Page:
In Asian Equity Markets stocks recovered slightly from recent losses on Wednesday, while bourses in Taiwan and China remained pressured by a potential standoff between Beijing and Washington. Taiwan’s main stock index and China’s benchmark Shanghai Shenzhen CSI 300 blue-chip index both traded flat, lagging their Asian peers. Bourses in both countries had lost nearly 2 percent each after U.S. House of Representatives Speaker Nancy Pelosi landed in Taipei on Tuesday. Japan’s Nikkei 225 index rose 0.6 percent and Hong Kong’s Hang Seng index rose 0.7 percent on Wednesday.

In Currency Markets the dollar clung on in choppy trade on Wednesday, after its biggest rise for weeks as Federal Reserve officials talked up the potential for further aggressive interest rate hikes. The U.S. dollar index wobbled about 0.3 percent lower by the Asian afternoon to 106.120, amid a hint of relief that House Speaker Nancy Pelosi’s visit to Taiwan brought few surprises. The euro inched 0.2 percent higher to $1.1085, though it remains under pressure, while the yen clawed back a little of its overnight decrease at rose 0.3 percent to 132.71 per dollar. Sterling edged 0.2 percent higher to $1.2180.

In US Equity Markets stocks ended lower after a choppy session on Tuesday, with geopolitical tensions flaring after U.S. House of Representatives Speaker Nancy Pelosi visited Taiwan. The S&P 500 declined 0.66 percent to end the session at 4,091.32 points. The Nasdaq declined 0.16 percent to 12,348.76 points, while Dow declined 1.23 percent to 32,396.30 points. Shares of U.S. defense companies Raytheon Technologies Corp, Lockheed Martin Corp, Northrop Grumman Corp and L3Harris Technologies Inc rallied for much of the session, ending with gains between 0.5 perccent and 2.3 percent.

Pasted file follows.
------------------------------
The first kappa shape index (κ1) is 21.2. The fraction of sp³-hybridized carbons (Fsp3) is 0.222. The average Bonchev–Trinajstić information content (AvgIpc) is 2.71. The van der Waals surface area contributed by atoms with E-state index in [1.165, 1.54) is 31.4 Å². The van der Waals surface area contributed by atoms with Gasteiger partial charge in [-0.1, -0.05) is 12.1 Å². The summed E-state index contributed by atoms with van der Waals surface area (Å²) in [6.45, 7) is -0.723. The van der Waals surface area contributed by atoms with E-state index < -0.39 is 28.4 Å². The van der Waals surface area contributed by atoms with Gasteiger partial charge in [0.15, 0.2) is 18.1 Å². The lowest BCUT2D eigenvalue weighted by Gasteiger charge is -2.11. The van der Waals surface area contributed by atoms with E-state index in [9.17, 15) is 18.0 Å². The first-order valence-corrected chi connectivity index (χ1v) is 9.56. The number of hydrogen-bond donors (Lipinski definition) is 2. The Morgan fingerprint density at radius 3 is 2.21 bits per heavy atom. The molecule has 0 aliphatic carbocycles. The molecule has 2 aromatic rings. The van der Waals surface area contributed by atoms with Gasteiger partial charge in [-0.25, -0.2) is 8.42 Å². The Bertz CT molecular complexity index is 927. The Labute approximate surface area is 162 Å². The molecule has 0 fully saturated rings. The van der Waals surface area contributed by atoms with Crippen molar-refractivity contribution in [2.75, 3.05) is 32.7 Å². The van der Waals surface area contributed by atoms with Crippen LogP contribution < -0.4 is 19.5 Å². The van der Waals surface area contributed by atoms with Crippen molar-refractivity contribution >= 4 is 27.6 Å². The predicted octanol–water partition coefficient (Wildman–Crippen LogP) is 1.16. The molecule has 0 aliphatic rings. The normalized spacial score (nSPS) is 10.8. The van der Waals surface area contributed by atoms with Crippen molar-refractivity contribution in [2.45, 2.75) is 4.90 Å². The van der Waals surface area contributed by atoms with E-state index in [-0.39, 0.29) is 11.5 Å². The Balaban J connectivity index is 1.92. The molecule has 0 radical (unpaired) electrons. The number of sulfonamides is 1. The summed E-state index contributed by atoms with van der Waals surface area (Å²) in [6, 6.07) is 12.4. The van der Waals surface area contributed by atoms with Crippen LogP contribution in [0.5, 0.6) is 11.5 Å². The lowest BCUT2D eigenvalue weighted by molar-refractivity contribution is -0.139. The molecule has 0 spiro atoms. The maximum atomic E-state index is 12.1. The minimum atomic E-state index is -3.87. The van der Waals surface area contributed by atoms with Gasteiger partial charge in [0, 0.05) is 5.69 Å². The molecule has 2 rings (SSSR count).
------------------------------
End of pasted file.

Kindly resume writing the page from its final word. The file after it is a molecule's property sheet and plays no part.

In Commodities Markets oil futures edged up less than 1 percent on Tuesday ahead of a meeting of OPEC+ producers this week that may not lead to a further boost in crude supply amid concerns a possible global recession could limit energy demand. Brent futures rose 0.5 percent, to settle at $100.54 a barrel, while U.S. West Texas Intermediate (WTI) crude rose 0.6 percent, to settle at $94.42. Spot gold was little changed at $1,771.59 per ounce. Spot silver was 1.3 percent lower at $20.07 per ounce. Platinum eased 0.1 percent to $905.97, while palladium fell 5.8 percent to $2,064.68.

In European Equity Markets stocks fell on Tuesday as weak global factory data fanned economic slowdown fears. The pan-European STOXX 600 lost 0.2 percent, a day after declining on concerns about a cooling global economy following disappointing euro zone manufacturing activity data. UK’S FTSE 100 fell the least among European peers thanks to bumper profits from oil giant BP, shares of which firmed 2.8 percent. Semiconductor stocks such as ASML Holding, ASM International and BE Semiconductor fell between 1.2 percent and 2.2 percent.

In Bond Markets U.S. Treasury yields rose across the board on Tuesday in volatile trading, lifted by hawkish comments from Federal Reserve officials that suggested more rate hikes are coming in the near term, as inflation has yet to hit its peak. The U.S. benchmark 10-year yield rallied from a four-month low of 2.516 percent to last trade 13 bps higher at 2.7355 percent. The front end and intermediate part of the curve increased sharply, from anywhere between 16 to 20 basis points. U.S. two-year yields, which reflect rate expectations, rose to one-week highs and were last up 16.6 bps 3.0753 percent.

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